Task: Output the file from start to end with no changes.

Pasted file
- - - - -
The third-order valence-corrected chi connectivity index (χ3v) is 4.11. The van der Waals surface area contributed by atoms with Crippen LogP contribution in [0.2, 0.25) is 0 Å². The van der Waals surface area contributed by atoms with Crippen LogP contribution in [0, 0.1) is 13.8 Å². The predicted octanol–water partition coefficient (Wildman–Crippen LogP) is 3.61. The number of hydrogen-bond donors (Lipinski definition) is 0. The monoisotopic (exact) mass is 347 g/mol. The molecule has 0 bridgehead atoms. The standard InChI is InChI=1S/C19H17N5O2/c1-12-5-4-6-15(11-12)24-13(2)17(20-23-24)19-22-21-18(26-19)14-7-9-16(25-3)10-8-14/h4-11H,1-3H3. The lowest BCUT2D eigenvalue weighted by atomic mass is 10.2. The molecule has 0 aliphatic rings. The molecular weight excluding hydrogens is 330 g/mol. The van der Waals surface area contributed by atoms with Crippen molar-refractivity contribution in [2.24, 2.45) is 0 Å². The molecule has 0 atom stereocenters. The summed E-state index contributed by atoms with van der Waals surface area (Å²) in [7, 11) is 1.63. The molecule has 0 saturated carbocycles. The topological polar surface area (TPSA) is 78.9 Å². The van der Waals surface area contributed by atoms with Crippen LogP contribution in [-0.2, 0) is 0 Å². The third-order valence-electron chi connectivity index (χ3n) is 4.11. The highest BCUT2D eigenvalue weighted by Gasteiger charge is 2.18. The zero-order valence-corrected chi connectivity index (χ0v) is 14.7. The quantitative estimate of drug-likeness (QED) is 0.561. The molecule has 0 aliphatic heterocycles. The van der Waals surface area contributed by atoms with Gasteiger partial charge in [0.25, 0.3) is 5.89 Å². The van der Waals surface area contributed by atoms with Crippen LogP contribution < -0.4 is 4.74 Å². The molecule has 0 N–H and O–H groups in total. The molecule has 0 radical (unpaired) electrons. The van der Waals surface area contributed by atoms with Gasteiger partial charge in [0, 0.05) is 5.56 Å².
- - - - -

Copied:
The third-order valence-corrected chi connectivity index (χ3v) is 4.11. The van der Waals surface area contributed by atoms with Crippen LogP contribution in [0.2, 0.25) is 0 Å². The van der Waals surface area contributed by atoms with Crippen LogP contribution in [0, 0.1) is 13.8 Å². The predicted octanol–water partition coefficient (Wildman–Crippen LogP) is 3.61. The number of hydrogen-bond donors (Lipinski definition) is 0. The monoisotopic (exact) mass is 347 g/mol. The molecule has 0 bridgehead atoms. The standard InChI is InChI=1S/C19H17N5O2/c1-12-5-4-6-15(11-12)24-13(2)17(20-23-24)19-22-21-18(26-19)14-7-9-16(25-3)10-8-14/h4-11H,1-3H3. The lowest BCUT2D eigenvalue weighted by atomic mass is 10.2. The molecule has 0 aliphatic rings. The molecular weight excluding hydrogens is 330 g/mol. The van der Waals surface area contributed by atoms with Crippen molar-refractivity contribution in [2.24, 2.45) is 0 Å². The molecule has 0 atom stereocenters. The summed E-state index contributed by atoms with van der Waals surface area (Å²) in [7, 11) is 1.63. The molecule has 0 saturated carbocycles. The topological polar surface area (TPSA) is 78.9 Å². The van der Waals surface area contributed by atoms with Crippen LogP contribution in [-0.2, 0) is 0 Å². The third-order valence-electron chi connectivity index (χ3n) is 4.11. The highest BCUT2D eigenvalue weighted by Gasteiger charge is 2.18. The zero-order valence-corrected chi connectivity index (χ0v) is 14.7. The quantitative estimate of drug-likeness (QED) is 0.561. The molecule has 0 aliphatic heterocycles. The van der Waals surface area contributed by atoms with Gasteiger partial charge in [0.25, 0.3) is 5.89 Å². The van der Waals surface area contributed by atoms with Crippen LogP contribution < -0.4 is 4.74 Å². The molecule has 0 N–H and O–H groups in total. The molecule has 0 radical (unpaired) electrons. The van der Waals surface area contributed by atoms with Gasteiger partial charge in [0, 0.05) is 5.56 Å².